Quick disclaimer: I do not blame my parents, teachers, neighbors, friends, or ANYONE else for the attitudes, stories, and habits I picked up as a child (Yes, even the negative ones!). The past is gone, and I am responsible for my happiness (and wealth!). I’m sharing my experience because I think it will be help to make my point 🙂
First of all, let me say that my parents (and my larger community) got a lot of things right when in it came to raising me. I was given a massive “Thumbs up!” that I could be creative: I was encouraged to draw, make up stories, act, and invent music on the keyboard. Meanwhile, I was taught that I could excel in school, and in fact that I could excel at anything I applied myself to do. I was encouraged to play outside, eat good food, and enjoy good times with friends.
Now, when it came to money… the messages were highly mixed, to say the least.
On the plus side, I was taught to be frugal, and not to waste money (or anything, for that matter… something I generally agree with). I was taught that money can be used for fun activities and trips. And finally, I learned that there are two especially important things worth spending money on: family and education. For these positive attitudes, I am grateful.
Now for the negative side. First of all, I was taught that money was hard to come by. I learned to expect very little money, and to make do with what I had (even if it didn’t seem like enough). Although I didn’t realize this, I was taught that adults basically live a month-to-month existence, and that stress over bills (the result of poor money management) is a normal part of living.
In other words, I was taught to worry about and be fearful of money. This was amplified by the message I got that money itself might actually be morally bad. I even got the message that it is virtuous to be poor, and that having money somehow compromises one’s integrity or moral superiority. In fact, money seemed to be somehow wrapped up in the troubles of the world, as if it was on some level to blame for pollution, disease, and war.
I knew how joyful having money made me: from buying Christmas gifts and video games to going to movies and amusement parks, money was the vehicle for fun! At the same time, I repeatedly got the message that money was not a good thing to have. Did it make me a bad person if I wanted money?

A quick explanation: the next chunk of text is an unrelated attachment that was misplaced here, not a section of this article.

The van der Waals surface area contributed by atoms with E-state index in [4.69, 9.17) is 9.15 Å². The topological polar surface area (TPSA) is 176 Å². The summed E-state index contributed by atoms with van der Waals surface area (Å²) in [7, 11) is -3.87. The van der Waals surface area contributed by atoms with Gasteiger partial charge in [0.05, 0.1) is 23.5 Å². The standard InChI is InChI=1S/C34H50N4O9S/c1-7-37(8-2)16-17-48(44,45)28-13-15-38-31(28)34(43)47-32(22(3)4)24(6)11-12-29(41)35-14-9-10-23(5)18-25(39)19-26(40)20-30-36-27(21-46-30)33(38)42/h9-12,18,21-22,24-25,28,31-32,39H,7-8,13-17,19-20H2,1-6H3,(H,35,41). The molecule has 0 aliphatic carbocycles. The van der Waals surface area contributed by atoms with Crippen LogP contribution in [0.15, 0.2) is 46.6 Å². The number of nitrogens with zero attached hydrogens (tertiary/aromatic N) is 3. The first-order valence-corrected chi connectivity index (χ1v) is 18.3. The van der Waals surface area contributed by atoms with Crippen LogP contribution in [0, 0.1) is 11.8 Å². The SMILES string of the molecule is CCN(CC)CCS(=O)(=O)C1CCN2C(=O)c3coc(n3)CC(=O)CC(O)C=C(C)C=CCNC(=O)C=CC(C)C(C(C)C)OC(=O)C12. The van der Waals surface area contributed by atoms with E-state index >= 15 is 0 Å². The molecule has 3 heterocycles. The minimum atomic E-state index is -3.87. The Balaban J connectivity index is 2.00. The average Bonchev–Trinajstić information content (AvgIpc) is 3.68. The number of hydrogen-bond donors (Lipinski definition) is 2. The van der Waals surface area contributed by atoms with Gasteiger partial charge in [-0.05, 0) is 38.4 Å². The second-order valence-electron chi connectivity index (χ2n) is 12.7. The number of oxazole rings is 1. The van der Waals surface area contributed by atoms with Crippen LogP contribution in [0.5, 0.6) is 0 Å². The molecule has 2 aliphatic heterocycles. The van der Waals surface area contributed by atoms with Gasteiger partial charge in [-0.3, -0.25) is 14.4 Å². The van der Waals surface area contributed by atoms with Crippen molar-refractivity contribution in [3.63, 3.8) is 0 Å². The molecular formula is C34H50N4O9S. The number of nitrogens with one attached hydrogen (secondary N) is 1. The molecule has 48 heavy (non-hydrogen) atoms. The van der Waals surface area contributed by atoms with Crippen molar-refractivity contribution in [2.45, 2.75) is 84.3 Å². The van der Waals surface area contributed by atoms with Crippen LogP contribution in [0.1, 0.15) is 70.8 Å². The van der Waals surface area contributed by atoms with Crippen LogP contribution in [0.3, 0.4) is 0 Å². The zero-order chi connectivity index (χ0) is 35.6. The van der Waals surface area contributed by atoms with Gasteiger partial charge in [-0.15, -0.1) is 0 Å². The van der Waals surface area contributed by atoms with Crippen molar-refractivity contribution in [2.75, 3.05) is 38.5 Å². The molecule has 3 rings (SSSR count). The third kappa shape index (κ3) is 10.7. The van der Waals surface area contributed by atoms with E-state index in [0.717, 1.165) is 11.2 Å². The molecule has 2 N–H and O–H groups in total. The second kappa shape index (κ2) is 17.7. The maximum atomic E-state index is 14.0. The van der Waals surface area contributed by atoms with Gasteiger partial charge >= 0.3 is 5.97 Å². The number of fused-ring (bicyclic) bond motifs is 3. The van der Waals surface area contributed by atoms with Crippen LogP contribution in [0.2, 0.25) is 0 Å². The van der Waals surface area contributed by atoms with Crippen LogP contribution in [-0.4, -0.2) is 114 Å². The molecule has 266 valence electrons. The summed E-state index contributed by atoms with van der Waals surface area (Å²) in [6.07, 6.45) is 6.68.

Writing this now, I realize how misguided this thinking was. I wish I had the knowledge to reject these negative ideas as a child. I take full ownership for the fact that I let myself believe them. But at the time, I didn’t know I had the option to think different. For a long time, I sided with the attitudes I was raised on. I tried to avoid money as long as possible. It contributed to a sort of Peter Pan syndrome, where I didn’t want to grow up. But it was not that I didn’t want to grow up. It was that thought that growing up would be miserable… and largely for financial reasons!
Once I finally entered adulthood, I realized how wrong I was, and how fun being a grown up (and life in general) can be. I started to realize that I had believed a bunch of lies, the result of negative programming. Initially, this negative programming was a handicap to my happiness.
I know now that this programming was a blessing, because it has fueled my hunger for knowledge of empowering principles of abundance. And that is a big part of who I am now as an artist, teacher, and human being.
It’s a big reason I’m writing this blog article now.
Every single person who reads this has inherited attitudes about money. The question is, are those attitudes serving you, or are they not? When it comes to money, what outlook did you inherit from others around you? Do you have an essentially positive view of money, or do you, like I did, have deeply mixed feelings based on the messages you received?
If the thoughts on this blog are appealing to you, I’m going to guess that you can relate on some level to what I’m writing about. I promise you, taking this line of inquiry will be very instructive. You will find the most amazing pot of gold at the end of this rainbow:
No matter what beliefs you have been raised with, you have the power to change them! Yes, it takes work, yes it may take weeks, months, years, or even decades, yet your desire to be happy will ultimately prevail!
You have much reason to be happy. If you just start doing the work 😉
Please comment below on the money messages you received as a child.
2 Thoughts to “The Curse of Negative Childhood Money Messages”
I can’t stop reading these fantastic posts of yours, Chris. It’s just like we’re in the same room again, having some of those wonderful conversations we had way back when.
I learned that money is the kiss of death for creativity and yet indispensable for without it, I won’t survive. Without it, I have no security and am easily looked down on, pitied or ignored. I learned wanting money is shameful and not to be discussed. I learned having it makes you an important, reputable member of society who lives in an artificial, privileged realm I have nothing to do with. I learned refusing to be bound by money gives you the innocence of a child—or a clown—for a time. I learned real art doesn’t make money (or much money) and that a real artist can count on getting fame and financial remuneration after his or her death. In short I learned you’re damned if you have it and damned if you don’t!
Translation=you got massive mixed messages, like a lot of us, but what do you think now?
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